Objective: Non-alcoholic fatty liver disease is characterized by high hepatic triacylglycerol contents, which is associated with endoplasmic reticulum (ER) stress and insulin resistance. Caffeic acid (CA) has antioxidant, immunomodulatory, and antiinflammatory effects. We investigated the effects of CA on hepatic steatosis and its mechanism of action. Methods: We treated CA (50 µM) with AML12 cells. We categorized mice into three groups as follows: low-fat diet mice (LFD, n = 10), high-fat diet-induced obese mice (HFD, n = 10), and HFD fed with CA (50 mg/kg/d, n = 10) for 10 wk. Results: CA did not cause any cytotoxic effect on AML12 cell line within the range of concentrations tested (0–200 µM). We found that CA (50 µM) treatment in palmitate-treated AML12 hepatocytes reduced lipid accumulation and lipogenesis markers, decreased ER stress, and increased autophagy markers. However, there was no significant difference in lipid droplets of palmitate-treated AML12 hepatocytes and CA-treated autophagy-related protein 7 deficiency AML12 hepatocytes with palmitate. Similarly, CA significantly lowered body and liver weights. Lipid accumulation in the liver decreased in the HFD + CA group compared with the HFD group. Glucose intolerance and insulin sensitivity also were markedly improved in the HFD + CA group. Moreover, the levels of ER stress markers were decreased in the livers of the HFD + CA group. Conclusion: Autophagy markers were increased in the livers of the HFD + CA group. These results suggest that caffeic acid may ameliorate hepatic steatosis and decrease ER stress by increasing autophagy.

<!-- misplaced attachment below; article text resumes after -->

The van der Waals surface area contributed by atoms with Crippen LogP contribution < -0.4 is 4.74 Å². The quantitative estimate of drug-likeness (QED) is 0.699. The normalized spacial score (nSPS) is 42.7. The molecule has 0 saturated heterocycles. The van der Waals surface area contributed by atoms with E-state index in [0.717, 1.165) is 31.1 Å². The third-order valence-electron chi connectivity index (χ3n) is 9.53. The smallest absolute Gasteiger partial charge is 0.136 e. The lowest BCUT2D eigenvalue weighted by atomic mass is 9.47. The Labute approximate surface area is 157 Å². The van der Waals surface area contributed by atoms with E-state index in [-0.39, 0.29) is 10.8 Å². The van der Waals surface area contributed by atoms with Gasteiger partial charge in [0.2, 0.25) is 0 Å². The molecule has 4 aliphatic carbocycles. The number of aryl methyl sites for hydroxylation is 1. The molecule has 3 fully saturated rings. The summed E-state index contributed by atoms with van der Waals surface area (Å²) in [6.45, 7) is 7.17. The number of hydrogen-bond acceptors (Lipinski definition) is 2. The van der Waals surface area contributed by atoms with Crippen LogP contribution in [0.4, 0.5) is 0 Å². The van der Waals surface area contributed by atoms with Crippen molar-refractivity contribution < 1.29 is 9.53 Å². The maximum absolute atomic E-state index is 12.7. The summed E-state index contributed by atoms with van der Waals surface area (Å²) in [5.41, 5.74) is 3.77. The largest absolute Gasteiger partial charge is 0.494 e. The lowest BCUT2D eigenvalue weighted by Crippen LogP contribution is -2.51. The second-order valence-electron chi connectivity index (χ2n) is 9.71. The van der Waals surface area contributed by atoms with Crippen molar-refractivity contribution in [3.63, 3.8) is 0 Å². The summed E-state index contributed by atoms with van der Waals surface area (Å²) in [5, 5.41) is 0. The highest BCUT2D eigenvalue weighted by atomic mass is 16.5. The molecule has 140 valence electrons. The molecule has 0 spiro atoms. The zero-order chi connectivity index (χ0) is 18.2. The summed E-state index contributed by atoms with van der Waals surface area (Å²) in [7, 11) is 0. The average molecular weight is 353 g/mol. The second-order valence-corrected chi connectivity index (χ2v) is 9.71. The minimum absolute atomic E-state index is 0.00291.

Bibliographical noteFunding Information:
This research was supported by the Basic Science Research Program through the National Research Foundation of Korea (NRF) funded by the Ministry of Science, ICT and Future Planning (NRF-2016 R1 A6 A3 A11933581).
This research was supported by the Basic Science Research Program through the National Research Foundation of Korea (NRF) funded by the Ministry of Science, ICT and Future Planning ( NRF-2016 R1 A6 A3 A11933581 ).
© 2018 Elsevier Inc.
All Science Journal Classification (ASJC) codes
- Endocrinology, Diabetes and Metabolism
- Nutrition and Dietetics